Too big to fail
Another major revision the bill calls for is increasing the threshold at which banks are designated “systemically important financial institution (SIFI)” – also known as “too big to fail.”
The rule was designed so that regulators can keep a closer eye on large financial institutions’ capital levels, since their failure could have a ripple effect on the global economy. Under Dodd-Frank, banks with $50 billion in assets or above were deemed as a “SIFI” and faced tougher regulations, including annual “stress tests.”
But the new law would increase this threshold from $50 billion in assets to $250 billion in assets, meaning that about 40 banks between $50 billion and $250 billion in assets could lend and grow more without having to worry about increased regulations. Only 12 banks would still meet this classification, but many of them have found a back door into the commercial real estate lending game.
As a result, mid-sized banks such as Miami Lakes-based BankUnited, which has over $30 billion in assets, can grow their real estate loan portfolio without having to worry about additional regulatory burdens. So too, potentially, could Bank of the Ozarks, which with just $22 billion in assets as of 2017 is South Florida’s most active condominium construction lender and one of the most active lenders in the New York market.
For banks nearing the $50 billion in asset mark, “it eliminates one concern when looking at growth and planning,” said Russell Hughes, of the real estate data provider Trepp.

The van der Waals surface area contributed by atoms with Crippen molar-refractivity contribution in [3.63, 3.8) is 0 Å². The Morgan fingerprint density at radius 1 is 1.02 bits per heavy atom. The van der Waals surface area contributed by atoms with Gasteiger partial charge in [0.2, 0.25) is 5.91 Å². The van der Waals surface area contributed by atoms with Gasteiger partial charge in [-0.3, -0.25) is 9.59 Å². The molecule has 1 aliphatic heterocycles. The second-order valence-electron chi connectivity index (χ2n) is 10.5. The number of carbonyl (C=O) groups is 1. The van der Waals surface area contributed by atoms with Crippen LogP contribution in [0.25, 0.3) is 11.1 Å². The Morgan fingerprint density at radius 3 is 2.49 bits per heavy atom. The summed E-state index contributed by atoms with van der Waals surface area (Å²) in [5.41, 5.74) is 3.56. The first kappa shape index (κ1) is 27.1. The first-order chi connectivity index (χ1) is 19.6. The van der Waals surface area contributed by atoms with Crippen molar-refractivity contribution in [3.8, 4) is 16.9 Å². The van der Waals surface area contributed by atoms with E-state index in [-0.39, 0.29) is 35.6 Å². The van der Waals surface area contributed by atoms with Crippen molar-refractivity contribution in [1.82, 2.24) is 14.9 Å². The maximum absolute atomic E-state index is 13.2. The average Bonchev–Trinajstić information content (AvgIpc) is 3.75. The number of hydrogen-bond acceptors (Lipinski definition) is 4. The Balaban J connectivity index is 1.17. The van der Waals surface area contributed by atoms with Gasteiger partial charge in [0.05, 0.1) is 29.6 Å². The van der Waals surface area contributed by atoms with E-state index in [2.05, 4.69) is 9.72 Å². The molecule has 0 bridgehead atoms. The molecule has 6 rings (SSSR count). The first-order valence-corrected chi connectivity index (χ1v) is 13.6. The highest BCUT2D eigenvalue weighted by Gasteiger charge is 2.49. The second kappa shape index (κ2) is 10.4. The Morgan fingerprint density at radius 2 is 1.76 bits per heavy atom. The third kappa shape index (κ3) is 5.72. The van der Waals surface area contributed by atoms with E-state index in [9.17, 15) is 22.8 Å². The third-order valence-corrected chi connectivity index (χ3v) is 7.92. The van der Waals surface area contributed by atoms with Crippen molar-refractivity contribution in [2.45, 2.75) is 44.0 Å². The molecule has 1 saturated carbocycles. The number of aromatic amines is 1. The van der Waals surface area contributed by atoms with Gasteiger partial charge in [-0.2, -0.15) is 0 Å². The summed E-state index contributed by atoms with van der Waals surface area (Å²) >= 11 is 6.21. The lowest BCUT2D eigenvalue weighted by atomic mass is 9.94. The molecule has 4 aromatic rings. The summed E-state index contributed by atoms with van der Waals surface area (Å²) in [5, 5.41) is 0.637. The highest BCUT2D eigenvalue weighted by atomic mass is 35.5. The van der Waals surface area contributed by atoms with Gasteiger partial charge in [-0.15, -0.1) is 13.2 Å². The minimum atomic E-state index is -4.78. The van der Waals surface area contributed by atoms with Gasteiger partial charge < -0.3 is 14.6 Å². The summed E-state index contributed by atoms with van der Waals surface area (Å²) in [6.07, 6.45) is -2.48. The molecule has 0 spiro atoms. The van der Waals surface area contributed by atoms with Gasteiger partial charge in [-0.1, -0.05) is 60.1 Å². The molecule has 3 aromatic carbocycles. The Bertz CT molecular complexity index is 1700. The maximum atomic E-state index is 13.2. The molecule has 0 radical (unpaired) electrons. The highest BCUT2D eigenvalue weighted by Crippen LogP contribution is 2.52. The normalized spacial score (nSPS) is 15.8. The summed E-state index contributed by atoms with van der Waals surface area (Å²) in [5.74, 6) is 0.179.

Hughes said that the changing designation “could potentially spur M&A mergers and acquisitions.” Meaning that banks that might have been concerned about growing larger could now start acquiring more banks.
While many developers will likely turn their focus on how this new bill will impact commercial real estate, local bankers also see potential implications for residential lending.
In the House’s bill, banks under $10 billion in assets will no longer have to meet some of the same stringent mortgage underwriting requirements that larger banks do.
Since the financial crisis, many banks have stopped originating mortgages, claiming that regulations have made the line of business too costly. Nonbank financial institutions, including giants like Quicken Loans and LoanDepot, originated 48.3 percent all mortgages in the U.S. in 2016, up from 30 percent in 2012, according to a recent paper by researchers from the Federal Reserve Board and the University of California, Berkeley.
But that could change if the rollback bill becomes law.
“One of the most significant reforms is on residential mortgages,” Keith Costello, CEO of Orlando-based First Green Bank, which has over $730 million in assets, wrote in an email. “Community banks will be exempt from ability to repay laws (congressional underwriting) on loans we hold in our portfolios. This will allow us to ramp up residential lending using our own standards and risk parameters for loans we hold.”
This story has been updated to reflect that the bill’s HVCRE capital requirements would not decrease by 50%, but could clarify when a bank could reclassify a HVCRE loan to a non-HVCRE loan, which have lower capital set asides.